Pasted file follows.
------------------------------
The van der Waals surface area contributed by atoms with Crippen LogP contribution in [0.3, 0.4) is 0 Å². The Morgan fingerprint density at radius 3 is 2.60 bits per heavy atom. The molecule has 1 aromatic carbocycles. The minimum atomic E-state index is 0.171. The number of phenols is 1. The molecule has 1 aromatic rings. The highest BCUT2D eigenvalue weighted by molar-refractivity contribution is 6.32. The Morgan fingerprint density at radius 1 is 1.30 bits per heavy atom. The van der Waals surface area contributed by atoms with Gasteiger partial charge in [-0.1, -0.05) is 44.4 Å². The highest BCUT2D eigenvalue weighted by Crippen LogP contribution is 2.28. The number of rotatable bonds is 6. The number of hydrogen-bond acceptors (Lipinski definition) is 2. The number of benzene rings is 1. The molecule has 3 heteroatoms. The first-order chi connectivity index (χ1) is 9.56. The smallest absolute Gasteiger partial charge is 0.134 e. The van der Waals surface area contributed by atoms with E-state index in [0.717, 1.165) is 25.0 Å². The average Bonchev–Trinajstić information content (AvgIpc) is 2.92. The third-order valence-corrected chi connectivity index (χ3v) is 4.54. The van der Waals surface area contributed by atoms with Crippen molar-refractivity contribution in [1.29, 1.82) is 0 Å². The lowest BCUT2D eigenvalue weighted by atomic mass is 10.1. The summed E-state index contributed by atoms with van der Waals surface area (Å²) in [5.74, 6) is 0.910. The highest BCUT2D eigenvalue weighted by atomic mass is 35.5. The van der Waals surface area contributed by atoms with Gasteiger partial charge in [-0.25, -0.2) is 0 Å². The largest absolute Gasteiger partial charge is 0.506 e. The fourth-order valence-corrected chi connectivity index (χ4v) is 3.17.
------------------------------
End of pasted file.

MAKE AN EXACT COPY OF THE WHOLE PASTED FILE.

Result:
The van der Waals surface area contributed by atoms with Crippen LogP contribution in [0.3, 0.4) is 0 Å². The Morgan fingerprint density at radius 3 is 2.60 bits per heavy atom. The molecule has 1 aromatic carbocycles. The minimum atomic E-state index is 0.171. The number of phenols is 1. The molecule has 1 aromatic rings. The highest BCUT2D eigenvalue weighted by molar-refractivity contribution is 6.32. The Morgan fingerprint density at radius 1 is 1.30 bits per heavy atom. The van der Waals surface area contributed by atoms with Gasteiger partial charge in [-0.1, -0.05) is 44.4 Å². The highest BCUT2D eigenvalue weighted by Crippen LogP contribution is 2.28. The number of rotatable bonds is 6. The number of hydrogen-bond acceptors (Lipinski definition) is 2. The number of benzene rings is 1. The molecule has 3 heteroatoms. The first-order chi connectivity index (χ1) is 9.56. The smallest absolute Gasteiger partial charge is 0.134 e. The van der Waals surface area contributed by atoms with E-state index in [0.717, 1.165) is 25.0 Å². The average Bonchev–Trinajstić information content (AvgIpc) is 2.92. The third-order valence-corrected chi connectivity index (χ3v) is 4.54. The van der Waals surface area contributed by atoms with Crippen molar-refractivity contribution in [1.29, 1.82) is 0 Å². The lowest BCUT2D eigenvalue weighted by atomic mass is 10.1. The summed E-state index contributed by atoms with van der Waals surface area (Å²) in [5.74, 6) is 0.910. The highest BCUT2D eigenvalue weighted by atomic mass is 35.5. The van der Waals surface area contributed by atoms with Gasteiger partial charge in [-0.25, -0.2) is 0 Å². The largest absolute Gasteiger partial charge is 0.506 e. The fourth-order valence-corrected chi connectivity index (χ4v) is 3.17.